China boosts security ahead of Tiananmen anniversary
By Ben Blanchard and Lucy Hornby
BEIJING (Reuters) - Chinese security forces blanketed Tiananmen Square on Wednesday ahead of the 20th anniversary of the June 4 crackdown on pro-democracy protesters, and a day after Twitter and other Internet services in China were blocked.
Black police vans lurked at the side of the Forbidden City, near the square, while police and paramilitary forces patrolled through crowds of tourists enjoying a sunny summer morning.
Tanks rolled into Tiananmen Square before dawn on June 4, 1989 to crush weeks of student and worker protests. The ruling Communist Party, which has never released a death toll, fears any commemoration of the crackdown could challenge its continuing hold on power.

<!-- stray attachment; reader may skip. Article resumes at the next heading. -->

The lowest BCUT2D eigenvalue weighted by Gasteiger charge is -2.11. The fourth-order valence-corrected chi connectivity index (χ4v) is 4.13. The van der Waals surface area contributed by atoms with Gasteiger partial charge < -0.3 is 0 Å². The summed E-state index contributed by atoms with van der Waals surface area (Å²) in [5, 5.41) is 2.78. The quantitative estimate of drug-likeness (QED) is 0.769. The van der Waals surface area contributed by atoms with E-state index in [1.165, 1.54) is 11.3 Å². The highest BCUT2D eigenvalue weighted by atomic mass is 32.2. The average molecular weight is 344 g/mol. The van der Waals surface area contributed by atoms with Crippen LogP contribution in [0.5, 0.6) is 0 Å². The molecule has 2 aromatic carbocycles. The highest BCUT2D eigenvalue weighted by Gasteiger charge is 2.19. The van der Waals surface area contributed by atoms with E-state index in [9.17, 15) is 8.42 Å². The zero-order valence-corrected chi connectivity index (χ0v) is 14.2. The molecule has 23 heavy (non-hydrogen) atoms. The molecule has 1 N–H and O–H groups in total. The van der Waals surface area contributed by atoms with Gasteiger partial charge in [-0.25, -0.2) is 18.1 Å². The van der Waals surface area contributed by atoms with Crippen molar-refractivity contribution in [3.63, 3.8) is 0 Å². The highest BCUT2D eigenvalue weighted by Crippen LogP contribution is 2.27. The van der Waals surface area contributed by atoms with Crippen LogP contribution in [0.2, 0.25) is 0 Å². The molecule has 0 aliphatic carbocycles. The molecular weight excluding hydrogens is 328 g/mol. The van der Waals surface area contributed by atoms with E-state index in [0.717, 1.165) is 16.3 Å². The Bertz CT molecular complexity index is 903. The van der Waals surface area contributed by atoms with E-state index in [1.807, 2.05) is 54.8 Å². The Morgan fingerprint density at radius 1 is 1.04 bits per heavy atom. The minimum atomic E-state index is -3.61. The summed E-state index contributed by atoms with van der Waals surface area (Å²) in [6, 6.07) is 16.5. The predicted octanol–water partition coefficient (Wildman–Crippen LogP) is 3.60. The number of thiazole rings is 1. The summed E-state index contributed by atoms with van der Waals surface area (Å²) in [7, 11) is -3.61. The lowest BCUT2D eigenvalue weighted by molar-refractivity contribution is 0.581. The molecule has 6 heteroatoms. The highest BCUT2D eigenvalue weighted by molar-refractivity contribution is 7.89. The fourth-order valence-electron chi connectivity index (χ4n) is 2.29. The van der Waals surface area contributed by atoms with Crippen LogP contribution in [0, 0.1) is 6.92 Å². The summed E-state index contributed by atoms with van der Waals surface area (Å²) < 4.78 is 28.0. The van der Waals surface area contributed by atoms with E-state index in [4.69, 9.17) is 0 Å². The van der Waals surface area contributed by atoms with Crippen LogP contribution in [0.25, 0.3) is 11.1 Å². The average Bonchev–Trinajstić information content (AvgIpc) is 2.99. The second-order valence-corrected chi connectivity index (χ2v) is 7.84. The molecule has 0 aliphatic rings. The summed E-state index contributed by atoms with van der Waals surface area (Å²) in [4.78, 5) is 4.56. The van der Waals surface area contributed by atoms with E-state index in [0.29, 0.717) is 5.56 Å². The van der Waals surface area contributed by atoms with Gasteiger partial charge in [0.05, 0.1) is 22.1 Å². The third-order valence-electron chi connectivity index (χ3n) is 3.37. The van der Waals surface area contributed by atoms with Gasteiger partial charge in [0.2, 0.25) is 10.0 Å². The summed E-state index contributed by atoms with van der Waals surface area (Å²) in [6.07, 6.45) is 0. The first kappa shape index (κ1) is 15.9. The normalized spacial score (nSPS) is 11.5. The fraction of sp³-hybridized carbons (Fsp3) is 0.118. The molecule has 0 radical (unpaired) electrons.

"Business is poor today. You'd think most people are tourists but they aren't, they are plainclothes security," said a trinket peddler surnamed Li, before a plainclothes policeman told her to stop talking to foreigners.
"They are scared there will be a big blow-up because of tomorrow, but I don't think anything will happen."
The government has also sought to stifle any risks of protest by confining dissidents. Among them has been Yu Jie, a writer in Beijing, who said he can only leave his home on the city outskirts for short outings accompanied by two police officers.
Yu said the tight security showed that memories of 20 years ago remained politically volatile.
"I don't think June 4 has been forgotten, but under pressure of fear, people are afraid to speak out," he said. Continued...